It means you are growing.  That you are continuing to be and develop.

And it you do, you would be in good company.

Walt Disney was fired from a newspaper because "he lacked imagination and had no good ideas."  After that, he started a number of businesses that did not last too long, ending in bankruptcy and failure.  He lost his only creative success at the time to a rival, when Oswald the Lucky Rabbit went to Universal.  But he kept plugging away and found a recipe for success that worked, all thanks to a little mouse.  Walt would later state "It is good to have a failure while you're young because it teaches you so much...and once you've lived through the worst, you're never quite as vulnerable afterward."

In fact, you can see this occur repeatedly in the lives of people that we find successful now.  Oprah Winfrey was demoted from her job as a news anchor because she "wasn't fit for TV."  The Beatles were rejected by Decca Recording because the company "didn't like their sound" and stated that they "have no future in show business."  Albert Einstein's teachers said he would "never amount to much."  J.K. Rowling was rejected by publisher after publisher until she found one that would finally publish her little book series.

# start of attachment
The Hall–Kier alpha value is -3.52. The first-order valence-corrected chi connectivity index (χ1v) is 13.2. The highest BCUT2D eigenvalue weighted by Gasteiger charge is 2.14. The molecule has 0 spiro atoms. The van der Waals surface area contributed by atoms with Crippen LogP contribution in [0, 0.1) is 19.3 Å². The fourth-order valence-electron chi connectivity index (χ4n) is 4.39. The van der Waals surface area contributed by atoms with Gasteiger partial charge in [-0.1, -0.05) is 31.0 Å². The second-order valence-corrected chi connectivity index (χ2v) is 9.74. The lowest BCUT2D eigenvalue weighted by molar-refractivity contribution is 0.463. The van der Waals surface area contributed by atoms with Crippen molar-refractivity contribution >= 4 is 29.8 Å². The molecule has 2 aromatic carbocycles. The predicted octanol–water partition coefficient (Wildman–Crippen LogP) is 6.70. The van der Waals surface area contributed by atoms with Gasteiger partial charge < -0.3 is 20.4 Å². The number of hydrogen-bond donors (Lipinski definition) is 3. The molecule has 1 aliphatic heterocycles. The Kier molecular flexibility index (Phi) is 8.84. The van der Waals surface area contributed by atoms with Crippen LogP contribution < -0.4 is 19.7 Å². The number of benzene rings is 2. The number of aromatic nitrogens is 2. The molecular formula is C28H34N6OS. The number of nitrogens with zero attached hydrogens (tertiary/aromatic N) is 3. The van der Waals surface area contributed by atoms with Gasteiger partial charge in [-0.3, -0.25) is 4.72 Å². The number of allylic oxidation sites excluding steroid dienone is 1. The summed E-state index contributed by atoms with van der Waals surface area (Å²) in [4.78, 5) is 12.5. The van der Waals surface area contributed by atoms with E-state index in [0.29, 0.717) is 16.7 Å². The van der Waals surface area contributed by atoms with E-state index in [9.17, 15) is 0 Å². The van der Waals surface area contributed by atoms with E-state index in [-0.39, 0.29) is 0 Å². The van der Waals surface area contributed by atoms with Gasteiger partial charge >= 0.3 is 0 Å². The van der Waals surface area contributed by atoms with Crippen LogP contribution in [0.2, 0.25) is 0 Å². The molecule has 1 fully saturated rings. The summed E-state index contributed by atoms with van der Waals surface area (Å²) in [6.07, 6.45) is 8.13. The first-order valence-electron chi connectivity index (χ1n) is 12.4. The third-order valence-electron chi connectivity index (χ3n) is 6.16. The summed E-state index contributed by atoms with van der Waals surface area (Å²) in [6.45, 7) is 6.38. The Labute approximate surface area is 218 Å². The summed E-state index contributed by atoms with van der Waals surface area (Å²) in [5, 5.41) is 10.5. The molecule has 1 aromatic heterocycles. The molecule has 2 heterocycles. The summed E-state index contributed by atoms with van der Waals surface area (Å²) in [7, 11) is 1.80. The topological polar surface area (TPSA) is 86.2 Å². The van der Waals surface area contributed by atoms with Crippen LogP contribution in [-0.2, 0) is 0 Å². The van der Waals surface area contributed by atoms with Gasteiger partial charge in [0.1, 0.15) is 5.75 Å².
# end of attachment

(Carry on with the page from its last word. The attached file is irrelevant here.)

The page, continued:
What we see from each of these people is that failure is only a problem if you do not learn anything from it.  If you never try again.  If you give up.

So when you fail, approach it like a scientist.  That particular experiment did not work, so change the variables.  

Or approach it like an artist.  Revise and go back to the drawing board.  

Or like an athlete.  Get back up off the mat and keep swinging.

Whatever metaphor works for you, use it.  Let it be your drive.  Try, fail, try again with changes from whatever you have learned.  And then repeat the cycle.  Just keep at it.

Similarly, I hope you get fired.  
From a job you like. And for unfair reasons. 

Because it removes the fear of the act. 

And it allows you to stand up when it matters. 

To speak up when those around you are being mistreated.  When you are being greatly undervalued. When you are being taken advantage of.

When you need to do what is right. 

Being fired frees you from the fear that it is the worst thing that can happen to you. That it is a final end.